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      1. Yes it is. Good for you. Speaking out and with force is our only option we want to exercise. Don’t make us exercise more options.

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    4. I am wondering when it rain if there is going to be a problem with soil erosion and flooding. Hopefully this was taken into consideration!

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      1. There is not a location in edmonds you cant walk a short distance to and be buried in trees that are in parks often. Take the kingston ferry and look at edmonds. Trees everywhere. Get over it.

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      2. William,

        No, erosion was not taken into consideration. Just as the timing of when trees are cut down is not taken into consideration. (See Alan Mearns post about cutting the trees at peak nesting season for many birds.)

        Flooding of down hill homes and yards happens all over Edmonds as a result of removal of large trees and vegetation for developments such as this. Perrinville Creek residents and other Edmonds property owners are dealing with serious flooding issues.

        Not only is the “Edmonds Bowl” a bowl, ALL of Edmonds is a bowl with smaller bowls throughout. Flooding occurs even when there is a nearby stream to flow into. Without the absorption protection of the trees and vegetation removed to clear the lot, the water will go elsewhere, taking the disturbed soil with it. Our stormwater infrastructure is old and unable to handle all that water.

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  3. Agree with Starfeather…trees are our air filters…they remove air pollution and give us Prior to the city code changing, I was wondering why there was a sudden felling of large trees on my walks in Edmonds.

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  4. Is it my eyes or is this a picture of less than 12 trees that have been removed in the city? These folks that are up in arms should move to the country. They would have so many trees to hug and love that they might even get a sliver.

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  5. I walked by yesterday morning and what was once a quiet wooded road is now what you see with large slash piles strewn across the emptiness. I live in the neighborhood and never saw postings for public comment for this development.

    We can do better. The existence of the Edmonds tree ordinance clearly states our community priority to maintain our trees. The comments prior to mine say there are many lots beyond this one grandfathered out of needing to balance growth with environmental preservation.

    Perhaps someone can comment on where and how as an community we can continue to speak out to demand that new developments do not raze down the natural beauty we all want to preserve. Soon it will be too late.

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    1. While I do love our big beautiful trees and sympathize with residents, one must understand it is nearly impossible to develop the land with high density housing, as required, without killing the trees. While cutting into the earth for foundations, roads, and deep utilities the roots are damaged. The only option left is to require the builder to seek out large trees of various types from specialty places like Big Trees in Snohomish to reintroduce some mature plant life to the site once built out.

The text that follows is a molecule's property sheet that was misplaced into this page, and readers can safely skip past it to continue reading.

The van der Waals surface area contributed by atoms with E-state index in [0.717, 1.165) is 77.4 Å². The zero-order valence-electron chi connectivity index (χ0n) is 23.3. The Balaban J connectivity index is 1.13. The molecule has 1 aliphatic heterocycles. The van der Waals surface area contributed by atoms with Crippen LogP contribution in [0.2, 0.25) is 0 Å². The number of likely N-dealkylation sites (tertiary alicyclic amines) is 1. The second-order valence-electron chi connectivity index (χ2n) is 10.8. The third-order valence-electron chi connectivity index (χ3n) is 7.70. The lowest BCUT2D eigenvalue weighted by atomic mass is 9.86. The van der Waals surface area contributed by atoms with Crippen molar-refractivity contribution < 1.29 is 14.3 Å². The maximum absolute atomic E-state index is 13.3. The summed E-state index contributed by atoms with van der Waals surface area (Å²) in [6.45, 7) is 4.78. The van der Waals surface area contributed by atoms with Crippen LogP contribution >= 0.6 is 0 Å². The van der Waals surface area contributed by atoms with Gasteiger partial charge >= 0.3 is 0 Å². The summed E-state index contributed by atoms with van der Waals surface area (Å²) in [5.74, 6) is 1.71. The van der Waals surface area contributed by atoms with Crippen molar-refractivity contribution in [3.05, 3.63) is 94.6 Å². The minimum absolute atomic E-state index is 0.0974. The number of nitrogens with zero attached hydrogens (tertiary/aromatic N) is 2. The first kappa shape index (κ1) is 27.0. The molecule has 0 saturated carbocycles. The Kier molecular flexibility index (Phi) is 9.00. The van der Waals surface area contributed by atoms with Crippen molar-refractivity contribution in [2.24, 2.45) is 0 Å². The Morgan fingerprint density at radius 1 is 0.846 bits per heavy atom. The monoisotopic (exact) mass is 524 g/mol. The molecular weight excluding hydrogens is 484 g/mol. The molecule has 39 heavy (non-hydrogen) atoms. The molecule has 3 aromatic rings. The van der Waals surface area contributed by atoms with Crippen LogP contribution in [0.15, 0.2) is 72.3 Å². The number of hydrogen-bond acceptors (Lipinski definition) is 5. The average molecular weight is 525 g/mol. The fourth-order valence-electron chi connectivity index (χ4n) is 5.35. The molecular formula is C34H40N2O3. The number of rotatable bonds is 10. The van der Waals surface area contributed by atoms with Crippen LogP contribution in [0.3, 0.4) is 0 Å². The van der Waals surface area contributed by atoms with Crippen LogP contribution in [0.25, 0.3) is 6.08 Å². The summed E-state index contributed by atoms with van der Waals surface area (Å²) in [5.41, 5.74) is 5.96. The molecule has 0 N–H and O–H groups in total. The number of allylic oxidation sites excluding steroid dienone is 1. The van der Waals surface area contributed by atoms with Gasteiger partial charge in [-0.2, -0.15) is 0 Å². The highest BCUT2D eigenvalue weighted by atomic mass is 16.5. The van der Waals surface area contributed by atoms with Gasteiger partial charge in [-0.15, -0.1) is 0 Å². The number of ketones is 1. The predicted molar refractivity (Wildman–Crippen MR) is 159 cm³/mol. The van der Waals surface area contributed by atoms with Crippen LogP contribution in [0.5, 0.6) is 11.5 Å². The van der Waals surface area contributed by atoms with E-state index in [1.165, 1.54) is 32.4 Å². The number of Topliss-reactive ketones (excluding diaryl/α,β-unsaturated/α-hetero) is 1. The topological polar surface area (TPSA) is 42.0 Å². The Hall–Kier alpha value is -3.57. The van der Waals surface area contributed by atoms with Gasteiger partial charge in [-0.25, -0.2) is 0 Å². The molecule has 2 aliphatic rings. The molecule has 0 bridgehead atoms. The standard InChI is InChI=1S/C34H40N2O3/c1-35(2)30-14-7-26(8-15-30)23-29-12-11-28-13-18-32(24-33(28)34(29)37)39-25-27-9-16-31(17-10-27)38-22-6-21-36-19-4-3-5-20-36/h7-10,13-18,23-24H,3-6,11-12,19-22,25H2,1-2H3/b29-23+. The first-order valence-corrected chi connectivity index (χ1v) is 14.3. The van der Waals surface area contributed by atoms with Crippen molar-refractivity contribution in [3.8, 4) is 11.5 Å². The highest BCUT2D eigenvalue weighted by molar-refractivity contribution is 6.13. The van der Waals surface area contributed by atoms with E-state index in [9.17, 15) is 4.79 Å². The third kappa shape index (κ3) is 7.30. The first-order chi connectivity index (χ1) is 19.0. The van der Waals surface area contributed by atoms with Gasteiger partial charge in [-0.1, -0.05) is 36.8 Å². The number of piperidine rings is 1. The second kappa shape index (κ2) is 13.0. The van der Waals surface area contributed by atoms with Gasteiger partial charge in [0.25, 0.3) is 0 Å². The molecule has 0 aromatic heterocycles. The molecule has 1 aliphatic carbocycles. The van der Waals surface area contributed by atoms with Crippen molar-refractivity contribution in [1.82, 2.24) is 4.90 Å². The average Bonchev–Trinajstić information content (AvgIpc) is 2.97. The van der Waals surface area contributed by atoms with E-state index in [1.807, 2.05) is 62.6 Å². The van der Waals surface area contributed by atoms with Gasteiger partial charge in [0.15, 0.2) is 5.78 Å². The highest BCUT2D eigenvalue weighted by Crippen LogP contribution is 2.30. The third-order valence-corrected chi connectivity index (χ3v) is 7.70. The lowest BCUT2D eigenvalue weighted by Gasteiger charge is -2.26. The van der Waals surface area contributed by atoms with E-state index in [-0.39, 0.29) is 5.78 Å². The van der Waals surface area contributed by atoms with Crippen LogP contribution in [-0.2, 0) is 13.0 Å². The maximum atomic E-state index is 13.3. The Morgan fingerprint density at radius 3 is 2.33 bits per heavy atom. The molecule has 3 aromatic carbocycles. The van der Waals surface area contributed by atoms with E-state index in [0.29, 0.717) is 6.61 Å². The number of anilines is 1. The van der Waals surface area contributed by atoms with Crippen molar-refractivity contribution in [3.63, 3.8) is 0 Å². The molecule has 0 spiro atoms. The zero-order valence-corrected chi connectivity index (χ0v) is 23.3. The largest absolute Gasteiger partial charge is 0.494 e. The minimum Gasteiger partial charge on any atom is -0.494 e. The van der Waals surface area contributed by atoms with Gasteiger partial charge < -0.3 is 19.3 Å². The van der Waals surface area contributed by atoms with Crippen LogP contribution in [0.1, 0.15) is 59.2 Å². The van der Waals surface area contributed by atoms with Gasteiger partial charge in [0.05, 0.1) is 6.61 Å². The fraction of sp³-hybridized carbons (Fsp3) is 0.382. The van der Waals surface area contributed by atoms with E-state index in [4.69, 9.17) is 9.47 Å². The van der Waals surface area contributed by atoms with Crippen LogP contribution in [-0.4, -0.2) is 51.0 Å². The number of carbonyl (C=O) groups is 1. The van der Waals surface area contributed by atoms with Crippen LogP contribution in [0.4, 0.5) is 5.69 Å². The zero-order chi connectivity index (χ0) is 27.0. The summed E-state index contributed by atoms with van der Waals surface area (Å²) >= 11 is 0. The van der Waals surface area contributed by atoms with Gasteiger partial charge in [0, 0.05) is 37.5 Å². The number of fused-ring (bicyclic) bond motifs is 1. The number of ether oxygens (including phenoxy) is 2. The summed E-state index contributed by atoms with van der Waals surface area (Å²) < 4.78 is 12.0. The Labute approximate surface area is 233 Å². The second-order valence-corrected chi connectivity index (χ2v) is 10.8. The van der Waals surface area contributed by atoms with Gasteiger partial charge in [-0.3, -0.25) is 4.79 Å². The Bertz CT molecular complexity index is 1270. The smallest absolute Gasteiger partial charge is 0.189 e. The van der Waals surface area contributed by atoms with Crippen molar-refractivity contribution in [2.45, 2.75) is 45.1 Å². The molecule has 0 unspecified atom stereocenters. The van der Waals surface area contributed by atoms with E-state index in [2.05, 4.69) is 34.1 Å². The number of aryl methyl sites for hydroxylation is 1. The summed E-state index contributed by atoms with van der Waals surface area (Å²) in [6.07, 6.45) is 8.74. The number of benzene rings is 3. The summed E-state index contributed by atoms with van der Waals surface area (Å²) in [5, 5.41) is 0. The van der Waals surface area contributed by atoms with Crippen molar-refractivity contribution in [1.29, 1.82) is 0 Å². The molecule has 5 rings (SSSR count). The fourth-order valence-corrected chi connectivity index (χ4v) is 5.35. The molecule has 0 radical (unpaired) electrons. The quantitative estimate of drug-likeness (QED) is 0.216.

The new ordinance will save a few trees but not many. Developers will argue and will win on the account of high density housing demand. The city will almost always side with developer waiver applications for the sake of increased tax revenue.

      Sadly we will see this ordinance is really nothing more than a pacifier for the public. It will likely disappear in within ten years. The fact is we are a growing population. Everyone wants a home. As a result we have a housing shortage. Working around existing trees is expensive and time consuming. In the end many trees end up dying due to root damage or disease due to site stresses.

      Additionally many of us have witnessed neighboring homes sells and find new homeowners cutting down existing trees before they even move in.

      The best path forward in my opinion is requiring developers to salvage as many trees and shrubs from the site to be replanted. As well as introducing more mature trees and shrubs from businesses like Big Trees or other sites to be developed. I was able to successfully plant two 35ft Scarlett Oaks on either side of my driveway from Big Trees 18 year ago. They’ve now grown together to create one big canopy. The neighborhood children play under on the canopy on hot days. Our neighborhood bbq is under the canopy on hot days as well. Transplanting large tree does wonders for a site…..that is if the site is not covered in homes and asphalt. Limited yard= no trees. Sad!

      Cheers!

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      1. Good idea to replant when it can be done. Canopies if trees do help provide health, peace and well-being, and need them for the birds, bees and other wildlife.